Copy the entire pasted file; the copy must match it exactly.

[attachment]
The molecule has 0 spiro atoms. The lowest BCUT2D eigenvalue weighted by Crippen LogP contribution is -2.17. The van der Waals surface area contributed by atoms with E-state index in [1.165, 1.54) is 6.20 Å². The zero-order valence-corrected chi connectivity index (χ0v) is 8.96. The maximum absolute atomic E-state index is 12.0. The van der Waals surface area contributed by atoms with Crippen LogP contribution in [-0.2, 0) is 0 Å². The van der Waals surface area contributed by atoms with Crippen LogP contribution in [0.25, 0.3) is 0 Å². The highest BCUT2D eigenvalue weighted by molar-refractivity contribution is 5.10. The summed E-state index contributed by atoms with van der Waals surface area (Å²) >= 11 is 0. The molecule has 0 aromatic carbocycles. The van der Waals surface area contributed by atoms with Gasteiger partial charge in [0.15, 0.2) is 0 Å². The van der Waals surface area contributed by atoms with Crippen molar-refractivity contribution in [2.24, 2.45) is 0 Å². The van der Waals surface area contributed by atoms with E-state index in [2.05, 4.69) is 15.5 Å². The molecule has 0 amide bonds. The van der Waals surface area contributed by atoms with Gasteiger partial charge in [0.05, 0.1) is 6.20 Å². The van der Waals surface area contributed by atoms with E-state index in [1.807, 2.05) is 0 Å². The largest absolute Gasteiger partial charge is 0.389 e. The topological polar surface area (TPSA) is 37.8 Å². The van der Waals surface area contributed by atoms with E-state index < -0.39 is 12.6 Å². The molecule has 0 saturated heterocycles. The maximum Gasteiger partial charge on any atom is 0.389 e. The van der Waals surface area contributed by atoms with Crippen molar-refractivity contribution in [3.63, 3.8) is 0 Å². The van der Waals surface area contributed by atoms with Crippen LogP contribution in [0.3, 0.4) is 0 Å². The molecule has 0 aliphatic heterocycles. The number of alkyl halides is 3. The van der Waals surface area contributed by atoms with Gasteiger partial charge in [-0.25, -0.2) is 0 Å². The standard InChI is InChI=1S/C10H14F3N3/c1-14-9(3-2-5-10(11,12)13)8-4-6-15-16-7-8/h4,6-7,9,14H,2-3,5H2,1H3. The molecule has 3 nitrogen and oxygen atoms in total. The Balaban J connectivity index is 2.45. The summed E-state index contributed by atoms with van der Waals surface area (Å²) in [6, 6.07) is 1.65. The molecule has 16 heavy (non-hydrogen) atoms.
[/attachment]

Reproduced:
The molecule has 0 spiro atoms. The lowest BCUT2D eigenvalue weighted by Crippen LogP contribution is -2.17. The van der Waals surface area contributed by atoms with E-state index in [1.165, 1.54) is 6.20 Å². The zero-order valence-corrected chi connectivity index (χ0v) is 8.96. The maximum absolute atomic E-state index is 12.0. The van der Waals surface area contributed by atoms with Crippen LogP contribution in [-0.2, 0) is 0 Å². The van der Waals surface area contributed by atoms with Crippen LogP contribution in [0.25, 0.3) is 0 Å². The highest BCUT2D eigenvalue weighted by molar-refractivity contribution is 5.10. The summed E-state index contributed by atoms with van der Waals surface area (Å²) >= 11 is 0. The molecule has 0 aromatic carbocycles. The van der Waals surface area contributed by atoms with Gasteiger partial charge in [0.15, 0.2) is 0 Å². The van der Waals surface area contributed by atoms with Crippen molar-refractivity contribution in [2.24, 2.45) is 0 Å². The van der Waals surface area contributed by atoms with E-state index in [2.05, 4.69) is 15.5 Å². The molecule has 0 amide bonds. The van der Waals surface area contributed by atoms with Gasteiger partial charge in [0.05, 0.1) is 6.20 Å². The van der Waals surface area contributed by atoms with E-state index in [1.807, 2.05) is 0 Å². The largest absolute Gasteiger partial charge is 0.389 e. The topological polar surface area (TPSA) is 37.8 Å². The van der Waals surface area contributed by atoms with E-state index < -0.39 is 12.6 Å². The molecule has 0 saturated heterocycles. The maximum Gasteiger partial charge on any atom is 0.389 e. The van der Waals surface area contributed by atoms with Crippen molar-refractivity contribution in [3.63, 3.8) is 0 Å². The van der Waals surface area contributed by atoms with Crippen LogP contribution in [0.3, 0.4) is 0 Å². The molecule has 0 aliphatic heterocycles. The number of alkyl halides is 3. The van der Waals surface area contributed by atoms with Gasteiger partial charge in [-0.25, -0.2) is 0 Å². The standard InChI is InChI=1S/C10H14F3N3/c1-14-9(3-2-5-10(11,12)13)8-4-6-15-16-7-8/h4,6-7,9,14H,2-3,5H2,1H3. The molecule has 3 nitrogen and oxygen atoms in total. The Balaban J connectivity index is 2.45. The summed E-state index contributed by atoms with van der Waals surface area (Å²) in [6, 6.07) is 1.65. The molecule has 16 heavy (non-hydrogen) atoms.